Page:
Resurrection Dawn by Lorraine Caputo


Resurrection Dawn

(San Salvador, El Salvador – 1998)


Four-thirty

I crawl out of the hazes of my sleep

Explosions echo through the streets & alleys


Where am I?

San Salvador.

The Revolution.

The city is under attack?



I walk out to the back patio

            where the resounding is clearer

The volcano is lost in the dusty haze

            of the nearing end of this dry season

Only the brightest of stars are visible


Blast follows rocket blast

The early morning traffic hums

Singing fills the darkness


It is Easter Sunday



& I wonder during those 10, 12 years of war

            when a curfew blanketed the night

How could these people celebrate the Resurrection?

Could they have those fireworks

            those songs?

Could their procession wind

            down these full-moon streets?


& I wonder of those deep in their sleep

What do they feel       they fear

            with each rocket exploding?

Do their dreams

            turn to nightmares?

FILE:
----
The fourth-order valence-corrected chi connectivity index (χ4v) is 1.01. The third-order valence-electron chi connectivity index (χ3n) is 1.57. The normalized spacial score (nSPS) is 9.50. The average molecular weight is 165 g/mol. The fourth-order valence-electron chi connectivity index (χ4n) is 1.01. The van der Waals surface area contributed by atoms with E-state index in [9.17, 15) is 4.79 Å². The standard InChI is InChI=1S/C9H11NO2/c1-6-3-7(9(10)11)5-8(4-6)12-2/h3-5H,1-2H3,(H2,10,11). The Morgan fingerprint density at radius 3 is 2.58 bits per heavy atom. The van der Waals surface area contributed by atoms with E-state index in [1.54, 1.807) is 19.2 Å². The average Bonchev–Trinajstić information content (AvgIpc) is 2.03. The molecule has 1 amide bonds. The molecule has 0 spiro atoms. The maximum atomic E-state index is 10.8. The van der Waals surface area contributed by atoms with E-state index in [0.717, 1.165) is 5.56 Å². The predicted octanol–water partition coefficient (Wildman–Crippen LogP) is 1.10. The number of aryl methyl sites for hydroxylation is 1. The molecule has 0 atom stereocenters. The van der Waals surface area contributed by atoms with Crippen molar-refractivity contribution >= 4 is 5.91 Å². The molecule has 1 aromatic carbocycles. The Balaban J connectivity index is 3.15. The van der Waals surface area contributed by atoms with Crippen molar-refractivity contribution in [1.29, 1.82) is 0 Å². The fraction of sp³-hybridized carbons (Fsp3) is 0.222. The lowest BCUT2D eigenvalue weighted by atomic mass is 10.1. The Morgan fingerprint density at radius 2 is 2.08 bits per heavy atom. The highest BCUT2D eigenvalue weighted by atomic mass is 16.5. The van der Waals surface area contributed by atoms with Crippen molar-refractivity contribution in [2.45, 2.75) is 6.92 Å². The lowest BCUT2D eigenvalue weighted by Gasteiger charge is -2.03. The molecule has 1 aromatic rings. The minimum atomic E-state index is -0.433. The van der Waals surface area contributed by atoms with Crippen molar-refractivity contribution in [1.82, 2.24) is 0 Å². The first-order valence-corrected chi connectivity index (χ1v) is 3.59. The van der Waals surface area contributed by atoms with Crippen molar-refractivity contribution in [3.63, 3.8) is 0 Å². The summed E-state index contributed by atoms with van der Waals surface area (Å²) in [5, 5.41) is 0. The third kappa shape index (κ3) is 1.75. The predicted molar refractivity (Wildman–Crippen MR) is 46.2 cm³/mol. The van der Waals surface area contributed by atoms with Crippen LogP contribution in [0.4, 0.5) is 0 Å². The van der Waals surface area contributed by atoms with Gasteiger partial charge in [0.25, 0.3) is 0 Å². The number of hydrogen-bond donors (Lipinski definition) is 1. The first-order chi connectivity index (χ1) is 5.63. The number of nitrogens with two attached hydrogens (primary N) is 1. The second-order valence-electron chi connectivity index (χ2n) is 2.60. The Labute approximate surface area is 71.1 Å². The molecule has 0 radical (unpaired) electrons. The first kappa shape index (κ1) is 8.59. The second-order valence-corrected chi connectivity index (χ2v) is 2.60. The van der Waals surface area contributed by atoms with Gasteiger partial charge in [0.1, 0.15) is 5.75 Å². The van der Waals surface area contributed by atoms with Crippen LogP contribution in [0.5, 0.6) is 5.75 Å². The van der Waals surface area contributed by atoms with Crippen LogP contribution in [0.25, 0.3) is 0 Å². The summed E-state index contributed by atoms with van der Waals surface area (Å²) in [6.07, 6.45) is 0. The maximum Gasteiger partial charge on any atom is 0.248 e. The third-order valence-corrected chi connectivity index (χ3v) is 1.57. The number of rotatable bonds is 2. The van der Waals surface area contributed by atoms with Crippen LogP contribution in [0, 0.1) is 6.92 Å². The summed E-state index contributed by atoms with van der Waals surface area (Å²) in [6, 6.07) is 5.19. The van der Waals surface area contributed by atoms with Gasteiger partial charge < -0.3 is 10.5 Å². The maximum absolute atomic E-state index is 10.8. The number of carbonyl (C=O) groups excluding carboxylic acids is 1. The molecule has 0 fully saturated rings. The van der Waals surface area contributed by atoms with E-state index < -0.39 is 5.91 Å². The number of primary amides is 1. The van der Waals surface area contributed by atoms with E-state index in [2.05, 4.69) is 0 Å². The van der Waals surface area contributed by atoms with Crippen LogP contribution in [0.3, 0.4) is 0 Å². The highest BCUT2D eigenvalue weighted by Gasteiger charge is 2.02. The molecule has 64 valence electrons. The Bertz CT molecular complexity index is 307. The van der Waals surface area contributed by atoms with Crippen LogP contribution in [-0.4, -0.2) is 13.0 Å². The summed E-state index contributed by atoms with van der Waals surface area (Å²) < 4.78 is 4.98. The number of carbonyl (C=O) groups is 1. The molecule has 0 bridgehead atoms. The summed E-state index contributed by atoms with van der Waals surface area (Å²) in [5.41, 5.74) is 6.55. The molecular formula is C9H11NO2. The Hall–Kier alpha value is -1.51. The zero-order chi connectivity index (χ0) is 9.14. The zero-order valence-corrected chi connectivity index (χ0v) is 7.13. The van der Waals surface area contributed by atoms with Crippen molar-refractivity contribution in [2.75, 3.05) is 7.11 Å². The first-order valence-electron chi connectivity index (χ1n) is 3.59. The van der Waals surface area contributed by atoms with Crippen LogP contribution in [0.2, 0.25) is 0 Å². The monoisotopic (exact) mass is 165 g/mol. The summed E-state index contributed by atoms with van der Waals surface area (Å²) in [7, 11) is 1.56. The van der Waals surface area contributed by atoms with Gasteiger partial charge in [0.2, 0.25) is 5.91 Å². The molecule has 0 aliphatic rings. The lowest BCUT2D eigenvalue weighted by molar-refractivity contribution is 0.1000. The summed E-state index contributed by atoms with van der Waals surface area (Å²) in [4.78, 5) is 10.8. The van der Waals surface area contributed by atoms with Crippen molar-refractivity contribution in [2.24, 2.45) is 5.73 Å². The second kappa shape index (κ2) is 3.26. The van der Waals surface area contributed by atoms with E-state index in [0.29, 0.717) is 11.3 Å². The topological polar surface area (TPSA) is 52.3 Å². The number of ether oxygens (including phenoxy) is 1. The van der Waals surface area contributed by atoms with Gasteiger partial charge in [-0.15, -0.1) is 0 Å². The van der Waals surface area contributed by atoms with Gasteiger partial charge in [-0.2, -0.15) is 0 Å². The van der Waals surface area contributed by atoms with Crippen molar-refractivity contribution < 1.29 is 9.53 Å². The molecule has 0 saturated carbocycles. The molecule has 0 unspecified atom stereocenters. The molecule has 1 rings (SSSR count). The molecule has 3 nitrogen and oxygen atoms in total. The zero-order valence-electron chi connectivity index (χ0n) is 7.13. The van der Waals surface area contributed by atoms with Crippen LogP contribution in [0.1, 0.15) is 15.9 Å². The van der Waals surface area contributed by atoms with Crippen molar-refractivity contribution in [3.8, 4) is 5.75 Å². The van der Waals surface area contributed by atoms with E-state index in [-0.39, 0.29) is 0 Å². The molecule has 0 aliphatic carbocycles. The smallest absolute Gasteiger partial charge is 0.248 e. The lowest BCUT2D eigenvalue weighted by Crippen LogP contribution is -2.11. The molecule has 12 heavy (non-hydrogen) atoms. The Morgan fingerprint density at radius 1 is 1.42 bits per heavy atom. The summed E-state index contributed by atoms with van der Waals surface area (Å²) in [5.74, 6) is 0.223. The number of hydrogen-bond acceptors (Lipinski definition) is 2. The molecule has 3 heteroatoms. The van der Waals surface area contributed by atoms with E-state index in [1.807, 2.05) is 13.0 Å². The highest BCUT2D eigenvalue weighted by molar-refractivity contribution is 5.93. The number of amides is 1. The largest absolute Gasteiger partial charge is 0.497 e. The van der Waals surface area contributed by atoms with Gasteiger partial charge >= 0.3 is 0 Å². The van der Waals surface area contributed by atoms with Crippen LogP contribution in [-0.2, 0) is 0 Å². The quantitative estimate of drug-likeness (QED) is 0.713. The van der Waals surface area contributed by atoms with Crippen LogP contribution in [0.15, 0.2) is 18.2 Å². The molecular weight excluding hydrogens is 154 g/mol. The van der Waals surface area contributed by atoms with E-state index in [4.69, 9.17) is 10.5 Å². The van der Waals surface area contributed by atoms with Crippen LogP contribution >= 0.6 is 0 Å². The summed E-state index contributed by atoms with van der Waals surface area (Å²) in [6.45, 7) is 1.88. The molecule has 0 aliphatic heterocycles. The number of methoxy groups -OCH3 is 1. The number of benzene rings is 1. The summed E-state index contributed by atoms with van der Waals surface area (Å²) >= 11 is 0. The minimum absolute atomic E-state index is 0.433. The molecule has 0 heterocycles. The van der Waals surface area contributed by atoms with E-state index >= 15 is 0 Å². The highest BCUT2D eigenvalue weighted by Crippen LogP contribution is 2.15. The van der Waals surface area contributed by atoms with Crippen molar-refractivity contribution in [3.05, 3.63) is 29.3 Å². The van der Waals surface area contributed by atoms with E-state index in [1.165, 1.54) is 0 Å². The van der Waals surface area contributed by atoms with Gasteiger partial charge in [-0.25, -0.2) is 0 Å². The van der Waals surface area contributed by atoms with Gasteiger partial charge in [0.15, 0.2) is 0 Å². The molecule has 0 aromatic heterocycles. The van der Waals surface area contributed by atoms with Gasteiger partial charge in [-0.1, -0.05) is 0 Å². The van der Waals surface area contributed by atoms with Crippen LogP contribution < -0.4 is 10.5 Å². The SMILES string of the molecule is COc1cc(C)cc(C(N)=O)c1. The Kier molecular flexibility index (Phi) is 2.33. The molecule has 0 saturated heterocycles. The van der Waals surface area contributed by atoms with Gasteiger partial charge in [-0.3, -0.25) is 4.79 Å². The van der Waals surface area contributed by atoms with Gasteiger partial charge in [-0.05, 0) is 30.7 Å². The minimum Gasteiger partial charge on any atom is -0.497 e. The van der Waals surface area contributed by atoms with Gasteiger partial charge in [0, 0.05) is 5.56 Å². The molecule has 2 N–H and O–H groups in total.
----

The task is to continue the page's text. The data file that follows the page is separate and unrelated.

The pre-dawn sky lightens

            with the tolling of church bells

The gunshots of firecrackers pop-pop

            through the alleys & streets

 


Lorraine Caputo is a documentary poet, translator and travel writer. Her works appear in over 200 journals in Canada, the US, Latin America, Europe, Asia, Australia and Africa; and 14 chapbooks of poetry – including Caribbean Nights (Red Bird Chapbooks, 2014), Notes from the Patagonia (dancing girl press, 2017) and On Galápagos Shores (dancing girl press, 2019). She also authors travel narratives, articles and guidebooks. In March 2011, the Parliamentary Poet Laureate of Canada chose her verse as poem of the month. Caputo has done literary readings from Alaska to the Patagonia. She travels through Latin America, listening to the voices of the pueblos and Earth.